Faunal succession and geochemical analysis of carbonate facies changes along the late Permian mass extinction boundary in the Nanpanjiang Basin, South China: a potential argument for ocean acidification and its implications

The late Permian mass extinction is considered the largest extinction event in Earth’s history with over 90% of marine and 70% of terrestrial species becoming extinct as a result (Lehrmann et al., 2015). The Nanpanjiang Basin in southern China contains multiple drowned carbonate platforms that are a record of the Permian-Triassic boundary. Data of two subsections from the Tianwan section of the Tian’e platform in the Nanpanjiang Basin consist of Permian carbonates, the altered truncation surface of the Permian-Triassic boundary as well as Triassic microbialites. Analysis of 1) faunal succession, 2) faunal dominance, 3) stable isotopes and 4) diagenetic structures contributes to the understanding of the environmental conditions during the late Permian to early Triassic. Data collected shows a trend from skeletal packstone to microbial boundstone from the Permian to Triassic respectively. Stable isotope analysis of δ13C and δ18O data up section both show large excursions at the extinction boundary.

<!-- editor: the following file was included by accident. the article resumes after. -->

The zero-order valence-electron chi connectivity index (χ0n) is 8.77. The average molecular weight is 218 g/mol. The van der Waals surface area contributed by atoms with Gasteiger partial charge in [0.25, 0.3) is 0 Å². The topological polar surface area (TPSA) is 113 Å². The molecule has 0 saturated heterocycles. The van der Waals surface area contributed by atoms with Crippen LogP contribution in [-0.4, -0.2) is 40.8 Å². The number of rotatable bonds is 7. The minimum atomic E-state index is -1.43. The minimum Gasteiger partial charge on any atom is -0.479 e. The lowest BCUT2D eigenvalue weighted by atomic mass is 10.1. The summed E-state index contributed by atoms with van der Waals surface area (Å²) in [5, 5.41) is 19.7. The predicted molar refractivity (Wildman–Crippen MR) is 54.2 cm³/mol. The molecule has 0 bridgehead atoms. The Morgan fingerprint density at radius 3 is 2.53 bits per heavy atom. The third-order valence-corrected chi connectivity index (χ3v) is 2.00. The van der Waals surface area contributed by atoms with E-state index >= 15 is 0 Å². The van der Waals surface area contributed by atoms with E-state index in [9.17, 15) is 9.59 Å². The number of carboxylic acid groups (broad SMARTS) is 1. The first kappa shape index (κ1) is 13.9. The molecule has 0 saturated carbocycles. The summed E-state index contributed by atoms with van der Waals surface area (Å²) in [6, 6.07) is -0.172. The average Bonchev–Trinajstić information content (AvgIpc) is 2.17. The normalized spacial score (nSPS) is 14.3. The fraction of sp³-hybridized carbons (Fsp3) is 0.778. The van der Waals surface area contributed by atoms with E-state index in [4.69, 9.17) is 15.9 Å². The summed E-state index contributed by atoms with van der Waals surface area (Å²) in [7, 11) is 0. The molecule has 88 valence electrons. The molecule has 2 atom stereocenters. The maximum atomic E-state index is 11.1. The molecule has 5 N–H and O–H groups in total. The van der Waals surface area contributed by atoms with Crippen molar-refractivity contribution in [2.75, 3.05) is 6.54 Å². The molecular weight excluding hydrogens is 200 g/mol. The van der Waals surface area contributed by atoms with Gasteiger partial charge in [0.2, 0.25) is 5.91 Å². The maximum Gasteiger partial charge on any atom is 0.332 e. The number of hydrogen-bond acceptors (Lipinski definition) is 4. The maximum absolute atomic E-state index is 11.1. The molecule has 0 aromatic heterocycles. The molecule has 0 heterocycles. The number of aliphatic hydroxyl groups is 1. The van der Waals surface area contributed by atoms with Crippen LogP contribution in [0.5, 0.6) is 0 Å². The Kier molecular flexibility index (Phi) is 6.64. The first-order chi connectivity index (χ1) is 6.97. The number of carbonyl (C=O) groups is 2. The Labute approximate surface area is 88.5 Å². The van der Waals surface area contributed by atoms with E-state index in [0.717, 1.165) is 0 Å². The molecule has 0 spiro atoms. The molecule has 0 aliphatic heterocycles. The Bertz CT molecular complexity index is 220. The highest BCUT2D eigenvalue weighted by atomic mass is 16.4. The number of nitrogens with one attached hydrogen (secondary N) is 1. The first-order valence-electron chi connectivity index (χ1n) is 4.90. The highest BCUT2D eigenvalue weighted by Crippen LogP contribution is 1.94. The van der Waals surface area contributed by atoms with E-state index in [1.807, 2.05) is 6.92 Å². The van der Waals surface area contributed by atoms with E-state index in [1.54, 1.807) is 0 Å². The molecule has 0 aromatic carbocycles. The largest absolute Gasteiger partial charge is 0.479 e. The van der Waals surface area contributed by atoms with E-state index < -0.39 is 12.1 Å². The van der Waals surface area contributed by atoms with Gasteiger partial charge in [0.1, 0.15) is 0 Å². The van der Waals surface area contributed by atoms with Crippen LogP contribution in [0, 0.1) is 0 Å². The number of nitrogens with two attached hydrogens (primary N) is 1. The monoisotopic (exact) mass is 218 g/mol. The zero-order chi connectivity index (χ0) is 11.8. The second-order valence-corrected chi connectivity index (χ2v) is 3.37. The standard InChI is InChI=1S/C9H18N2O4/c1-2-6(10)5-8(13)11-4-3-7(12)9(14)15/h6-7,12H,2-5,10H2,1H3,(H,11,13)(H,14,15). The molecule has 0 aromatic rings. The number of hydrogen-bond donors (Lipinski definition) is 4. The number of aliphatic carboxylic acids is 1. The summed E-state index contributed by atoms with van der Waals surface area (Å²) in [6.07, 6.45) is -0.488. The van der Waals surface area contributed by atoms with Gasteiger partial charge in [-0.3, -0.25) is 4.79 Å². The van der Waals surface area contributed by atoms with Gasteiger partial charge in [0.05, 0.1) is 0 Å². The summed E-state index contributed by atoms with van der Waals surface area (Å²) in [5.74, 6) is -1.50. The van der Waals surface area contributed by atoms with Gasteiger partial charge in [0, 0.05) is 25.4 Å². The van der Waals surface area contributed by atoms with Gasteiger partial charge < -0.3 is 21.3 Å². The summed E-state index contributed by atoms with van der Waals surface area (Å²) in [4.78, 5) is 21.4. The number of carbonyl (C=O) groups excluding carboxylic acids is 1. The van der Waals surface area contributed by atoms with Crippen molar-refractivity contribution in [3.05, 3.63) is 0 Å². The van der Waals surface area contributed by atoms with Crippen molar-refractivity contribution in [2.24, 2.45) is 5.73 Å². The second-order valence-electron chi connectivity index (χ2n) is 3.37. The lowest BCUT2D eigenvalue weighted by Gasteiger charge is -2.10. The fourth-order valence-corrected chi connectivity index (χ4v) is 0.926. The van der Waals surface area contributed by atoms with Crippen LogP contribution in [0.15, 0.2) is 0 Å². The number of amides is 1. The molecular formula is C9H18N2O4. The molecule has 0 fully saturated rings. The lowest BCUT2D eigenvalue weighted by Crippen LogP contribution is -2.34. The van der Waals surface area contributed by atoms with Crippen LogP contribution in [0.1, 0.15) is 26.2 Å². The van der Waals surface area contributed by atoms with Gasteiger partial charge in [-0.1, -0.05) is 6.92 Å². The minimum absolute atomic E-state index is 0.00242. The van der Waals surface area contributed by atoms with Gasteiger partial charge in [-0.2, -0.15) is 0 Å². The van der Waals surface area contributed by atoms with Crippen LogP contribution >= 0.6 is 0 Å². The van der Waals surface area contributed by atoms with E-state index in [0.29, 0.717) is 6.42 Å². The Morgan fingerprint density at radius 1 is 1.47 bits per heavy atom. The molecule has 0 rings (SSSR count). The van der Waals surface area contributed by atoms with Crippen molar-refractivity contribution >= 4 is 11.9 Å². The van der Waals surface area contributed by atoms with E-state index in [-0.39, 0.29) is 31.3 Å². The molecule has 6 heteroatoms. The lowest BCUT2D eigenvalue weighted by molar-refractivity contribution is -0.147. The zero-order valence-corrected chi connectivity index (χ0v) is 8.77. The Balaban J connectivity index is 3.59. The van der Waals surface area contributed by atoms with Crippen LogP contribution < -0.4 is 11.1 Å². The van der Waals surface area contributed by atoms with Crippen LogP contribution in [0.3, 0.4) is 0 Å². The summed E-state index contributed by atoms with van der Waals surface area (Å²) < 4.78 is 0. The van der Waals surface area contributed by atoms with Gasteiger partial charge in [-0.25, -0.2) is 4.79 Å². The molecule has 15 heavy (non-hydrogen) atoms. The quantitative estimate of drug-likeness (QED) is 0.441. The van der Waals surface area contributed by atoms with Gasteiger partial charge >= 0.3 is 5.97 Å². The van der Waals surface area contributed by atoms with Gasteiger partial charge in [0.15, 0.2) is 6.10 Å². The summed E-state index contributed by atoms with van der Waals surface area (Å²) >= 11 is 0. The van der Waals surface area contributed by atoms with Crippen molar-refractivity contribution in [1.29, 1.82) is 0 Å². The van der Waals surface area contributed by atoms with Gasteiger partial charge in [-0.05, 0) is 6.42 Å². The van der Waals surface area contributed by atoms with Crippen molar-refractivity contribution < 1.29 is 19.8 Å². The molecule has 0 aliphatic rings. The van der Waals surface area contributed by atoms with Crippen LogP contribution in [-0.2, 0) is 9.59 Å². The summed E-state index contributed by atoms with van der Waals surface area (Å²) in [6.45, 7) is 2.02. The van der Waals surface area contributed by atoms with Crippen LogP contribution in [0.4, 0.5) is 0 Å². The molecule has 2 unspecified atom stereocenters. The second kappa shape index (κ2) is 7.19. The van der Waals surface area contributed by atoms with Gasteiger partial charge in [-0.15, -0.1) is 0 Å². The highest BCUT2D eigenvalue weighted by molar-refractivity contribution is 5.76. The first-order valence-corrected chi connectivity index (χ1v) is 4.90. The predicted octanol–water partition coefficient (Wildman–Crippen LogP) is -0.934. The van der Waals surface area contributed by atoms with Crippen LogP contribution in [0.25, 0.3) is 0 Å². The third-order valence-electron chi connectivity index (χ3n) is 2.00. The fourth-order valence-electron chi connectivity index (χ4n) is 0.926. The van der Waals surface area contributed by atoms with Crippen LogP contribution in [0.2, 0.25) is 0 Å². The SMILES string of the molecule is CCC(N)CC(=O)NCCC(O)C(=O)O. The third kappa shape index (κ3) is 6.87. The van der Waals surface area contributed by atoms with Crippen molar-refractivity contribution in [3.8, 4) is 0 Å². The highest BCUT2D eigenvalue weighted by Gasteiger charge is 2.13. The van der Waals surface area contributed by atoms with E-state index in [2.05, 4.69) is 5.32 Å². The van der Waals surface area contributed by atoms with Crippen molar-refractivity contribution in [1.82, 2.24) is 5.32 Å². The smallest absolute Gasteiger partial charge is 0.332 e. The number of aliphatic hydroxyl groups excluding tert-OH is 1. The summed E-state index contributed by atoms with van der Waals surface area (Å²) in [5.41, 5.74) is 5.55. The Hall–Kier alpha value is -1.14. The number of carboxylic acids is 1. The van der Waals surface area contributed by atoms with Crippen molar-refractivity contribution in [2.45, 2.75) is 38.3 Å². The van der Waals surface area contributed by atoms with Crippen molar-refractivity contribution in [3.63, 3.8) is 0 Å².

Dunlap M. A., 2017. Faunal succession and geochemical analysis of carbonate facies changes along the late Permian mass extinction boundary in the Nanpanjiang Basin, South China: a potential argument for ocean acidification and its implications. BSc thesis, Angelo State University. Thesis (currently under embargo).

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